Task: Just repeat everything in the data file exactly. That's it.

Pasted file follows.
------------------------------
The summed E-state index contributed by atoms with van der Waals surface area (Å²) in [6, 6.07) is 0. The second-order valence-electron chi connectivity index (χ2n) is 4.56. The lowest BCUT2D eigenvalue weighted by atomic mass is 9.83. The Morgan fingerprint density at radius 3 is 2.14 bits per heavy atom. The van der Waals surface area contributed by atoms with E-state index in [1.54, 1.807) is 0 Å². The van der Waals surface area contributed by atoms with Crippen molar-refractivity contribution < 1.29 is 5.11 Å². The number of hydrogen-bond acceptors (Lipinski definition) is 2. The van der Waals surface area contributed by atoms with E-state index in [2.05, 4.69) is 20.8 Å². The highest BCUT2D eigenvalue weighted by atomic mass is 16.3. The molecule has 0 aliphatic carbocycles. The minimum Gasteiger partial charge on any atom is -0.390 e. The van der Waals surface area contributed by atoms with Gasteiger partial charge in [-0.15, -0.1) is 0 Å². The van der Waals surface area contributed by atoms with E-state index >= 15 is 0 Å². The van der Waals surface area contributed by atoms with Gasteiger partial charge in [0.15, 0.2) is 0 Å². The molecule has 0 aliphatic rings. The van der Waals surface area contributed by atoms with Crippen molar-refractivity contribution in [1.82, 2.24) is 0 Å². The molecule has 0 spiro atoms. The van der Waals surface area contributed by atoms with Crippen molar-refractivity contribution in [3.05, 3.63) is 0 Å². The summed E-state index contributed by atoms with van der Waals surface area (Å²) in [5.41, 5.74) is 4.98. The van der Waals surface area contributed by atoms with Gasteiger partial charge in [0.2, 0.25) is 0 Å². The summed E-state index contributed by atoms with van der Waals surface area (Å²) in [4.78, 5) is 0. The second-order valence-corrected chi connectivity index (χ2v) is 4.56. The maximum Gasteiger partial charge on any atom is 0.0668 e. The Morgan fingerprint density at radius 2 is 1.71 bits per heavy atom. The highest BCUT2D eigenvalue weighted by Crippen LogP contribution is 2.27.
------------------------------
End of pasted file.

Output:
The summed E-state index contributed by atoms with van der Waals surface area (Å²) in [6, 6.07) is 0. The second-order valence-electron chi connectivity index (χ2n) is 4.56. The lowest BCUT2D eigenvalue weighted by atomic mass is 9.83. The Morgan fingerprint density at radius 3 is 2.14 bits per heavy atom. The van der Waals surface area contributed by atoms with E-state index in [1.54, 1.807) is 0 Å². The van der Waals surface area contributed by atoms with Crippen molar-refractivity contribution < 1.29 is 5.11 Å². The number of hydrogen-bond acceptors (Lipinski definition) is 2. The van der Waals surface area contributed by atoms with E-state index in [2.05, 4.69) is 20.8 Å². The highest BCUT2D eigenvalue weighted by atomic mass is 16.3. The molecule has 0 aliphatic carbocycles. The minimum Gasteiger partial charge on any atom is -0.390 e. The van der Waals surface area contributed by atoms with Gasteiger partial charge in [-0.15, -0.1) is 0 Å². The van der Waals surface area contributed by atoms with E-state index >= 15 is 0 Å². The van der Waals surface area contributed by atoms with Gasteiger partial charge in [0.15, 0.2) is 0 Å². The molecule has 0 aliphatic rings. The van der Waals surface area contributed by atoms with Crippen molar-refractivity contribution in [1.82, 2.24) is 0 Å². The molecule has 0 spiro atoms. The van der Waals surface area contributed by atoms with Crippen molar-refractivity contribution in [3.05, 3.63) is 0 Å². The summed E-state index contributed by atoms with van der Waals surface area (Å²) in [5.41, 5.74) is 4.98. The van der Waals surface area contributed by atoms with Gasteiger partial charge in [0.2, 0.25) is 0 Å². The summed E-state index contributed by atoms with van der Waals surface area (Å²) in [4.78, 5) is 0. The second-order valence-corrected chi connectivity index (χ2v) is 4.56. The maximum Gasteiger partial charge on any atom is 0.0668 e. The Morgan fingerprint density at radius 2 is 1.71 bits per heavy atom. The highest BCUT2D eigenvalue weighted by Crippen LogP contribution is 2.27.